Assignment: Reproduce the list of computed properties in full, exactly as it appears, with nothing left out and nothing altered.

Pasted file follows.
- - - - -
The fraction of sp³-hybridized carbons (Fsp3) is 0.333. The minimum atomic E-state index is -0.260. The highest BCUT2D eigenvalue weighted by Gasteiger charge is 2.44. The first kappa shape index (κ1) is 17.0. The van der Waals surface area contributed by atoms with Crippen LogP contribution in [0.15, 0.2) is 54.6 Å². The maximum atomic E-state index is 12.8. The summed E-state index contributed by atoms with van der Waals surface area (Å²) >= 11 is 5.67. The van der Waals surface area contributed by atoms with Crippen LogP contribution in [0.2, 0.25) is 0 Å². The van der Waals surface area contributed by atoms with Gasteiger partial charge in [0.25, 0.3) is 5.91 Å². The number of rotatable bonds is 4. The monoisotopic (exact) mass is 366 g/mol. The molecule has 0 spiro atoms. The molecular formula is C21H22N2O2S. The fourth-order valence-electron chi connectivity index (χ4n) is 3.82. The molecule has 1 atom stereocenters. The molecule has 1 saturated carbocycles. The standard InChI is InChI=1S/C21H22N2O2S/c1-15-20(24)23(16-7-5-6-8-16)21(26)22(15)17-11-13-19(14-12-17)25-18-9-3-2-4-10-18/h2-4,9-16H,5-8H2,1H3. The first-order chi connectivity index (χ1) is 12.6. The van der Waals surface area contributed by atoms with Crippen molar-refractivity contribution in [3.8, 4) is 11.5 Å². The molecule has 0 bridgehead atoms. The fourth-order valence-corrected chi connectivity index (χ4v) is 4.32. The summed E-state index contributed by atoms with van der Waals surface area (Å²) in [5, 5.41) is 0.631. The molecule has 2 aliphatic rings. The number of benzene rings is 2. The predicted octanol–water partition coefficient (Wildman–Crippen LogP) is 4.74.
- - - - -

The fraction of sp³-hybridized carbons (Fsp3) is 0.333. The minimum atomic E-state index is -0.260. The highest BCUT2D eigenvalue weighted by Gasteiger charge is 2.44. The first kappa shape index (κ1) is 17.0. The van der Waals surface area contributed by atoms with Crippen LogP contribution in [0.15, 0.2) is 54.6 Å². The maximum atomic E-state index is 12.8. The summed E-state index contributed by atoms with van der Waals surface area (Å²) >= 11 is 5.67. The van der Waals surface area contributed by atoms with Crippen LogP contribution in [0.2, 0.25) is 0 Å². The van der Waals surface area contributed by atoms with Gasteiger partial charge in [0.25, 0.3) is 5.91 Å². The number of rotatable bonds is 4. The monoisotopic (exact) mass is 366 g/mol. The molecule has 0 spiro atoms. The molecular formula is C21H22N2O2S. The fourth-order valence-electron chi connectivity index (χ4n) is 3.82. The molecule has 1 atom stereocenters. The molecule has 1 saturated carbocycles. The standard InChI is InChI=1S/C21H22N2O2S/c1-15-20(24)23(16-7-5-6-8-16)21(26)22(15)17-11-13-19(14-12-17)25-18-9-3-2-4-10-18/h2-4,9-16H,5-8H2,1H3. The first-order chi connectivity index (χ1) is 12.6. The van der Waals surface area contributed by atoms with Crippen molar-refractivity contribution in [3.8, 4) is 11.5 Å². The molecule has 0 bridgehead atoms. The fourth-order valence-corrected chi connectivity index (χ4v) is 4.32. The summed E-state index contributed by atoms with van der Waals surface area (Å²) in [5, 5.41) is 0.631. The molecule has 2 aliphatic rings. The number of benzene rings is 2. The predicted octanol–water partition coefficient (Wildman–Crippen LogP) is 4.74.